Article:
On this National Widow’s Day, I encourage you to offer a widow in your life the gift of your attention. Help them feel seen and valued. Even if it has been several, or even many, years since they had their husband by their side, I assure you that absence weighs on her heart and invades her thoughts. God will reward you richly for your kindness. Even more importantly, you could be rescuing someone… God is compassionate to the weak and broken. Sometimes discouragement and sadness drain our strength. Sometimes the very days set to be filled with the joy of family and celebration instead put a spotlight on the place in our heart where only memories of loved ones live. Widows are a work in progress, crossing a bridge between our past and our present. God understands our human frailty. He holds us and speaks His life and love over us. God uses people who are willing to be used to encourage us forward to the good future He has for us. Today is a good day to care enough to love a widow. God bless you.



**Have you heard about Hope for Widows Foundation’s annual Restoring Hope & Peace Grant program? It was established by the organization in 2019 to help widowed women offset financial challenges as they navigate their healing journey. You can find out details, timeline and the history of this grant here: All widows based in U.S. and Canada are encouraged to apply. Applications open on National Widows Day, May 3, 2022. For additional questions feel free to email **


Teri’s dance with grief actually began over five years before she watched her beloved husband of almost 37 years take his last breath and enter Heaven’s door on October 6, 2019. A terminal degenerative neurological disease steadily and increasingly attacked nearly every major system of his body and transformed him from a vibrant, brilliant, strong and caring man to a bedfast invalid at the end. She was devoted to caring for him and doing her best to make the most of every minute they had left, to love him and pray for a miracle.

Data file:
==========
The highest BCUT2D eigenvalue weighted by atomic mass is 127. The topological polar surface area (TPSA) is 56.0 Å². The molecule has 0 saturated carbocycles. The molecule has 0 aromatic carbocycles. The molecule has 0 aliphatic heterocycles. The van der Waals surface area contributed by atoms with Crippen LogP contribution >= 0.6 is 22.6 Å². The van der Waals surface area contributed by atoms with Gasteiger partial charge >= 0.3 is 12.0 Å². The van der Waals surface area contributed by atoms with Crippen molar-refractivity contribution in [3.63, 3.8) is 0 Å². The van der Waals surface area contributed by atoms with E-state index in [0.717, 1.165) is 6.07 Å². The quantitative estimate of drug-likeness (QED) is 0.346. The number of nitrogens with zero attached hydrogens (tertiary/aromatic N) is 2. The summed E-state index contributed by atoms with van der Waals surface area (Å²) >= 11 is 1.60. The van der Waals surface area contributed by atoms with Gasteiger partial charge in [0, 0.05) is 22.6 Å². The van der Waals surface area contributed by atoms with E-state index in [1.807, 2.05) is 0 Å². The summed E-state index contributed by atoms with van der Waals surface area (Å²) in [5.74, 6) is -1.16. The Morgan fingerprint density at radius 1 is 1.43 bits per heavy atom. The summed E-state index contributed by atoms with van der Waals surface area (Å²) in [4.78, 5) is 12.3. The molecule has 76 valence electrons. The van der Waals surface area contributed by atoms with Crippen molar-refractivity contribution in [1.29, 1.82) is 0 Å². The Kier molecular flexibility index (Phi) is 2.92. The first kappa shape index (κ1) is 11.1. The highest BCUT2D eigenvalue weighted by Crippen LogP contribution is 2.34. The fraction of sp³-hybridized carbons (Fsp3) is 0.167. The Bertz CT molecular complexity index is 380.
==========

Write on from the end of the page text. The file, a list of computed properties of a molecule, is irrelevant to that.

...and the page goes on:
She thought she knew what her future held, but she had no idea. Losing him was the first time she experienced a close and personal loss. He was the love of her life. The onslaught of the pandemic with its reign of fear-mongering, forced isolation and separation entering the scene and disrupting or destroying whatever sense of “normal” that remained, just added insult to injury.

Her faith in God is the sustaining force keeping her fighting spirit to find and share hope in a bright future. Her heart’s desire is to walk beside her fellow widows toward a path of promise and healing. She wants to offer encouragement and hope so others can find the strength to take that next breath or next step. She recently started her own blog,, to share with other widows not only the struggles and hardships of widowhood, but the triumphs. Her hope is found in leaning on the Lord Jesus to enjoy a God inspired future anchored in expectation He will bring us to a fulfilling and meaningful life.